The small rotund man with a mop of rusty silver hair, ruddy complexion, topped with a red-veined bulbous nose smiled broadly, offered an invitation of water and a private viewing of his abode! Unfortunately, his feet were clad in shoes, leaving room for uncertainty about his hobbit authenticity!
A little disappointingly, it transpired he was not a true hobbit, but a lonesome Scottish settler named Jock! His finely tuned binoculars had been enjoying my camping antics on the high slopes, whilst he debated with himself whether to extend an offer of shelter. Quite wisely, he decided a solo woman cyclist was unlikely to accept such an invitation, however genuine it might be. Even from a hobbit!
His well-kept tiny one storey timber home consisted of a sunny conservatory, sparse tidy kitchen and curtained bedroom door. The personal tour ended in the living room, where to my amazement, he revealed the jewel in his hobbit crown. A handmade, half-size replica of a Scottish bar, straight from the Kings Arms in Glasgow. The bar surface shone like polished conkers, numerous mostly empty bottles of spirits glinted and glistened, lined up in rows along the back wall. Colourful bar mats waited around, to be partnered with a crystal cut glass of Islay malt whisky.
Here was a talented maverick fisherman of the Chatham Isles, twenty-five years of his life spent wild fishing for a living, and then onto early retirement in New Zealand.
A hugely fascinating character, holding me spellbound, as he divulged Hobbiton secrets. He told of how Kiwi director Peter Jackson, magically transformed the barren slopes and holiday homes of the Poolburn reservoir, into the callous burning down of a Rohan village. Mostly seemingly achieved, by using talent with camouflage and plenty of Kiwi dollars!
Living hermit-like in such a remote, beautiful, but unforgiving environment all year round, is not for the faint of heart. Perhaps the many fishing seasons of the isolated Chatham Isles prepared my otherworldly friend for his unusual retirement. Reluctantly I bid my hobbit friend of Rohan farewell and rejoined the immutable track.
The lake steadily slipping away, panniers bloated, bar bag rattling comfortably, material belongings giving me the soon to be shattered sense of security. Smiling broadly as the barren terrain began to unfold, into row upon row of dusky folded mountains. Mysterious, shadowy and surreal. Heart lifting, head down into the rising wind I pressed on.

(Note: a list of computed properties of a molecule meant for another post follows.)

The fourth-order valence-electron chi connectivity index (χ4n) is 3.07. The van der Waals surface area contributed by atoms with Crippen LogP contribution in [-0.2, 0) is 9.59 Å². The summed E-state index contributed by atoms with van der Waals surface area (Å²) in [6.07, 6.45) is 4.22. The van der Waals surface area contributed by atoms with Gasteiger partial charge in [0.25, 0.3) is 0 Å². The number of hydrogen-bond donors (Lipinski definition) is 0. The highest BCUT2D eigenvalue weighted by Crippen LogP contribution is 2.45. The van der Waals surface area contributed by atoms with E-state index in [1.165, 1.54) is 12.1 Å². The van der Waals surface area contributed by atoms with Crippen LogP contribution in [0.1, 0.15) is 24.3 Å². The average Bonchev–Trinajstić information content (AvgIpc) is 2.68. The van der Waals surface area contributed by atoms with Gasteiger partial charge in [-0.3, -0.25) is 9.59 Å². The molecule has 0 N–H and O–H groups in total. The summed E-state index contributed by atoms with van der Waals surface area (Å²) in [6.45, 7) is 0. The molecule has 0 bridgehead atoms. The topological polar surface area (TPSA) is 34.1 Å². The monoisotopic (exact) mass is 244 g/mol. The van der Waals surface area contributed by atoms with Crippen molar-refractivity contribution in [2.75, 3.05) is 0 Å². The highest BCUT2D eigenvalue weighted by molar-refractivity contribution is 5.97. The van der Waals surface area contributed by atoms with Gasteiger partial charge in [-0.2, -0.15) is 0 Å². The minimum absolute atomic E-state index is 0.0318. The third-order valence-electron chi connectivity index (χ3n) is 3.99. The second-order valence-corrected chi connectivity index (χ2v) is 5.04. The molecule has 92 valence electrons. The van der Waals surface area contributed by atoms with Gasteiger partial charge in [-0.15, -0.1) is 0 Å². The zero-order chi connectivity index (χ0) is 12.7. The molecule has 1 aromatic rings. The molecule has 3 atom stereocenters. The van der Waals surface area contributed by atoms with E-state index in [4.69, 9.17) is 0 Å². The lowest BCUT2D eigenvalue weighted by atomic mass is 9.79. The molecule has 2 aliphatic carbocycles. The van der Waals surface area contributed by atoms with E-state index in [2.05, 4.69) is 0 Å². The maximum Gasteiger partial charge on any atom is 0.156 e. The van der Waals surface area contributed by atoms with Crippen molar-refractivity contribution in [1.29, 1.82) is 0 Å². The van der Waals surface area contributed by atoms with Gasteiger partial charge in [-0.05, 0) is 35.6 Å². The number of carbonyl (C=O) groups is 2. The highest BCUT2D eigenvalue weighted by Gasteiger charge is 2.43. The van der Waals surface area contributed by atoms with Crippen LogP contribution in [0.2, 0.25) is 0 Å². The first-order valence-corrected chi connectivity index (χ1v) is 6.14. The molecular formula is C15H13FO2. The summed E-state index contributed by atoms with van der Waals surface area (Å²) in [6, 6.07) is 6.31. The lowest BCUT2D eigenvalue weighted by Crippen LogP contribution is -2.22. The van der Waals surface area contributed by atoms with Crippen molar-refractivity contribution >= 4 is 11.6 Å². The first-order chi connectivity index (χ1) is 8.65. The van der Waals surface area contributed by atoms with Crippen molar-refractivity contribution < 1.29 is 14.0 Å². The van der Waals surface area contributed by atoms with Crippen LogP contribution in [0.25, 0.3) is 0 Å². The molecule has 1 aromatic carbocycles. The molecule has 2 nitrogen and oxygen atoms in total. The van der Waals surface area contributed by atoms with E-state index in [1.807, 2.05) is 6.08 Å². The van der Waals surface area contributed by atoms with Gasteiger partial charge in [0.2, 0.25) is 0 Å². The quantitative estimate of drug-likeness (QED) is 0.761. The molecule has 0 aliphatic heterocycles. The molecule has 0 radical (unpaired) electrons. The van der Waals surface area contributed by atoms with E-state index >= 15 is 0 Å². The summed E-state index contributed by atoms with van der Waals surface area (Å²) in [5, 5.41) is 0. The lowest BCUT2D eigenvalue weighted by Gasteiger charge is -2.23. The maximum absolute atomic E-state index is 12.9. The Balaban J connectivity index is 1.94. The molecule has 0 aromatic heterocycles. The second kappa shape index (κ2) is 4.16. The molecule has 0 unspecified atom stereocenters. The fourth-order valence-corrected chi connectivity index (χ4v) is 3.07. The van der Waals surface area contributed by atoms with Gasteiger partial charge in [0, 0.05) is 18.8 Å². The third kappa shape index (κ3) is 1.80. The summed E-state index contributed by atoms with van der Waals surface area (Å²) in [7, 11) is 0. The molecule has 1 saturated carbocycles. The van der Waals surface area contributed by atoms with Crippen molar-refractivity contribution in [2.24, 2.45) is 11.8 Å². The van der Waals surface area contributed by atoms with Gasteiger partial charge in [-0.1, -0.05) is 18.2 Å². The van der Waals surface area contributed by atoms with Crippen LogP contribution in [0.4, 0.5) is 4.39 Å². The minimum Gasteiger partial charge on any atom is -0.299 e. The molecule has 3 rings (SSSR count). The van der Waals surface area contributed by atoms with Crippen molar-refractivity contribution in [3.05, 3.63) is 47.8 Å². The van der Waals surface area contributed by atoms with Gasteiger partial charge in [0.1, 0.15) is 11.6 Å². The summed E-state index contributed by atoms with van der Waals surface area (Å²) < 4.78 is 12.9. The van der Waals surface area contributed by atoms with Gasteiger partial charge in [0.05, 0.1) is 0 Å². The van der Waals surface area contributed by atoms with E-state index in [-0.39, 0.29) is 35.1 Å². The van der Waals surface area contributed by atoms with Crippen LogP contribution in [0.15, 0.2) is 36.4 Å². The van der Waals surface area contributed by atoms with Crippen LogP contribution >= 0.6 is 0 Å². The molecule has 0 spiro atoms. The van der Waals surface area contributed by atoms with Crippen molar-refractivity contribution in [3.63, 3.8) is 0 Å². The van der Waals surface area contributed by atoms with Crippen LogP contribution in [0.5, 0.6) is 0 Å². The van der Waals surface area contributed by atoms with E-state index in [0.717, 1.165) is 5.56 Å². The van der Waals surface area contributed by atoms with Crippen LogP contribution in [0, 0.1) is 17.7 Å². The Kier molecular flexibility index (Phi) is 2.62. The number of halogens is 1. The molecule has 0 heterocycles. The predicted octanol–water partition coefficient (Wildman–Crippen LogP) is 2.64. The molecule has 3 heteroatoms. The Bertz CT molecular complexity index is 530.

The rest of the second day on the Dunstan road was an ongoing battle with one obstinate, frustrating track, which gradually became a slow torturous roller coaster ride. I struggled, sweated, swore at myself and the overburdened bike. Skidding downhill on the gravel into rocky fords, and pushing uphill on the slippery bare rock, was enormously challenging. In fact, at one stage, the two back panniers had to be offloaded and carried separately, as the loaded bike was too heavy to be physically pushed uphill. Fixated thoughts of punctures rattled around my head. Two spare inner tubes seemed plenty at the time of packing, but now potential for serious trouble loomed large in a racing mind.
The desperate gusting wind severely hampered any decent cycling pace, as daylight rolled on it became gloomily evident, that unless I wanted to starve, a change of plan was necessary! After much soul-searching and deliberating, the sad but sensible decision was made, to descend early and meet the tar sealed road to Paeroa. It was very very difficult to accept the fact that I was going to have to give in. Sharply reminding myself that every year in the wilds of New Zealand, people go missing for days and months in the bush or mountains, and sometimes their bodies are never found. The South Island, in particular, has many areas of true wilderness some of it still not explored. Running out of food was simply not an option for me, as the estimated two-day trip could under such track and weather conditions, turn into a four-day disaster
Having completed three South Isle solo routes already this year, which by comparison had been well within the reach of a cumbersome touring bike, made my decision to leave the unrelenting Dunstan trail much less painful.
Soon the smooth gravel switchback road appeared, inviting fast descent sweeping through the sparse native bush giving way to lush green farmland. My chariot raced downhill, majestic and proud to be finally collecting some fast miles under her wheels. The last five bar gate clanged shut, a huge sigh of mixed feelings left my lips as I joined the silky tarmac lane, unrolling towards Paeroa.
The words of Marcel Proust came to
“If you ask me what I came into this world to do I will tell you; I came to live out loud.”
(Please note these images are not mine. My photos of NZ are temporarily scuppered!)
Thank you, to the owner of Henderson Cycles, Alexander……for the hand-drawn map of the Dunstan Trail.